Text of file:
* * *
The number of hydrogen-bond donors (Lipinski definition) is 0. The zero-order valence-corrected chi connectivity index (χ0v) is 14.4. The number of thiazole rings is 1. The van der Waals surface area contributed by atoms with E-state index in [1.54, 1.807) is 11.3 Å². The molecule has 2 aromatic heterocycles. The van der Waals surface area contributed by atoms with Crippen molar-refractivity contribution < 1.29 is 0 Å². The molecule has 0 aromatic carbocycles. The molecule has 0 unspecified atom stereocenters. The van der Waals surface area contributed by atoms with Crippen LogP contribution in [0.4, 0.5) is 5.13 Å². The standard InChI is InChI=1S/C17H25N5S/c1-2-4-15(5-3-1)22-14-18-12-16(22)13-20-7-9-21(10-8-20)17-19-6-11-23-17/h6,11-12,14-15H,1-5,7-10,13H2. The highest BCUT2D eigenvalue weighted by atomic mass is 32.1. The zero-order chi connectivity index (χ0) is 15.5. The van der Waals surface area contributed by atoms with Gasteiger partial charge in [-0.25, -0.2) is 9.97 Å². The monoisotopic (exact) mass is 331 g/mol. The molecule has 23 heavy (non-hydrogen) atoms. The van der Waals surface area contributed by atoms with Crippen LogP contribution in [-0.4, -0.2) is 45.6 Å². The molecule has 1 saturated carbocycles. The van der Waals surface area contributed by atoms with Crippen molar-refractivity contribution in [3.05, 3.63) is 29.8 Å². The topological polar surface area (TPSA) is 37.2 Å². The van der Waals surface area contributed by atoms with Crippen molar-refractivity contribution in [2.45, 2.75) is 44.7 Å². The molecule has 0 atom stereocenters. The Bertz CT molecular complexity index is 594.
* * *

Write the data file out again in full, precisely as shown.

The number of hydrogen-bond donors (Lipinski definition) is 0. The zero-order valence-corrected chi connectivity index (χ0v) is 14.4. The number of thiazole rings is 1. The van der Waals surface area contributed by atoms with E-state index in [1.54, 1.807) is 11.3 Å². The molecule has 2 aromatic heterocycles. The van der Waals surface area contributed by atoms with Crippen molar-refractivity contribution < 1.29 is 0 Å². The molecule has 0 aromatic carbocycles. The molecule has 0 unspecified atom stereocenters. The van der Waals surface area contributed by atoms with Crippen LogP contribution in [0.4, 0.5) is 5.13 Å². The standard InChI is InChI=1S/C17H25N5S/c1-2-4-15(5-3-1)22-14-18-12-16(22)13-20-7-9-21(10-8-20)17-19-6-11-23-17/h6,11-12,14-15H,1-5,7-10,13H2. The highest BCUT2D eigenvalue weighted by atomic mass is 32.1. The zero-order chi connectivity index (χ0) is 15.5. The van der Waals surface area contributed by atoms with Gasteiger partial charge in [-0.25, -0.2) is 9.97 Å². The monoisotopic (exact) mass is 331 g/mol. The molecule has 23 heavy (non-hydrogen) atoms. The van der Waals surface area contributed by atoms with Crippen LogP contribution in [-0.4, -0.2) is 45.6 Å². The molecule has 1 saturated carbocycles. The van der Waals surface area contributed by atoms with Crippen molar-refractivity contribution in [3.05, 3.63) is 29.8 Å². The topological polar surface area (TPSA) is 37.2 Å². The van der Waals surface area contributed by atoms with Crippen molar-refractivity contribution in [2.45, 2.75) is 44.7 Å². The molecule has 0 atom stereocenters. The Bertz CT molecular complexity index is 594.